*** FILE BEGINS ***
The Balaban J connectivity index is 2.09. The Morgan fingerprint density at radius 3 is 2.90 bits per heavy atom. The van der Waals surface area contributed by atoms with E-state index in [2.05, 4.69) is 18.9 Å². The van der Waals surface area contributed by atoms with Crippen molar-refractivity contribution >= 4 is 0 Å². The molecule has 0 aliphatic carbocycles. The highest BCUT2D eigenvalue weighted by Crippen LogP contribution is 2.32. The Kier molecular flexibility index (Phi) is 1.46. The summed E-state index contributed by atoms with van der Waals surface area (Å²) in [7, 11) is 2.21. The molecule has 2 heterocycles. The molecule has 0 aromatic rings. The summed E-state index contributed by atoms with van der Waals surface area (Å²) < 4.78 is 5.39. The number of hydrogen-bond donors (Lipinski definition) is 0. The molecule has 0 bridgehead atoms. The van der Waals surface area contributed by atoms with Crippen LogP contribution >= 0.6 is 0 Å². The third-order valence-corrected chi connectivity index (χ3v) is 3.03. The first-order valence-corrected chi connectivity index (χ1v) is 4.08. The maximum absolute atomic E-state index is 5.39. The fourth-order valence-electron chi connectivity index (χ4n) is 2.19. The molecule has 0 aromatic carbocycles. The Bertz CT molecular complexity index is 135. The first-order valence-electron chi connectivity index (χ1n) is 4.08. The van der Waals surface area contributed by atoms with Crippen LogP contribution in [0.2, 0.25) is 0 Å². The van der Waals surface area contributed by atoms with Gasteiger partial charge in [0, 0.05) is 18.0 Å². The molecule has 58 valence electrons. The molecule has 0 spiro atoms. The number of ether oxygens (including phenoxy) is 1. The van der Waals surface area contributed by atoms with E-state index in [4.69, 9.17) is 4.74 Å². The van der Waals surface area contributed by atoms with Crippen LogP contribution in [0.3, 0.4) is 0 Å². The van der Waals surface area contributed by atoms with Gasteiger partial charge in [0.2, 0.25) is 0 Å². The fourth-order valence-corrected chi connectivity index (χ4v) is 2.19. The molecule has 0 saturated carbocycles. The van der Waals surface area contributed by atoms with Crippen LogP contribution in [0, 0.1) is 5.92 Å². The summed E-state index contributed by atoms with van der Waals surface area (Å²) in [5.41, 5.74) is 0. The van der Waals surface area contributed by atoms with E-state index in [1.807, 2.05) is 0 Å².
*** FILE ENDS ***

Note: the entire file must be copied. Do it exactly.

The Balaban J connectivity index is 2.09. The Morgan fingerprint density at radius 3 is 2.90 bits per heavy atom. The van der Waals surface area contributed by atoms with E-state index in [2.05, 4.69) is 18.9 Å². The van der Waals surface area contributed by atoms with Crippen molar-refractivity contribution >= 4 is 0 Å². The molecule has 0 aliphatic carbocycles. The highest BCUT2D eigenvalue weighted by Crippen LogP contribution is 2.32. The Kier molecular flexibility index (Phi) is 1.46. The summed E-state index contributed by atoms with van der Waals surface area (Å²) in [7, 11) is 2.21. The molecule has 2 heterocycles. The molecule has 0 aromatic rings. The summed E-state index contributed by atoms with van der Waals surface area (Å²) < 4.78 is 5.39. The number of hydrogen-bond donors (Lipinski definition) is 0. The molecule has 0 bridgehead atoms. The van der Waals surface area contributed by atoms with Crippen LogP contribution >= 0.6 is 0 Å². The third-order valence-corrected chi connectivity index (χ3v) is 3.03. The first-order valence-corrected chi connectivity index (χ1v) is 4.08. The maximum absolute atomic E-state index is 5.39. The fourth-order valence-electron chi connectivity index (χ4n) is 2.19. The molecule has 0 aromatic carbocycles. The Bertz CT molecular complexity index is 135. The first-order valence-electron chi connectivity index (χ1n) is 4.08. The van der Waals surface area contributed by atoms with Crippen LogP contribution in [0.2, 0.25) is 0 Å². The van der Waals surface area contributed by atoms with Gasteiger partial charge in [0, 0.05) is 18.0 Å². The molecule has 58 valence electrons. The molecule has 0 spiro atoms. The number of ether oxygens (including phenoxy) is 1. The van der Waals surface area contributed by atoms with E-state index in [4.69, 9.17) is 4.74 Å². The van der Waals surface area contributed by atoms with Crippen LogP contribution in [0.3, 0.4) is 0 Å². The van der Waals surface area contributed by atoms with Gasteiger partial charge in [0.2, 0.25) is 0 Å². The fourth-order valence-corrected chi connectivity index (χ4v) is 2.19. The molecule has 0 saturated carbocycles. The van der Waals surface area contributed by atoms with Crippen LogP contribution in [0, 0.1) is 5.92 Å². The summed E-state index contributed by atoms with van der Waals surface area (Å²) in [5.41, 5.74) is 0. The van der Waals surface area contributed by atoms with E-state index in [1.807, 2.05) is 0 Å².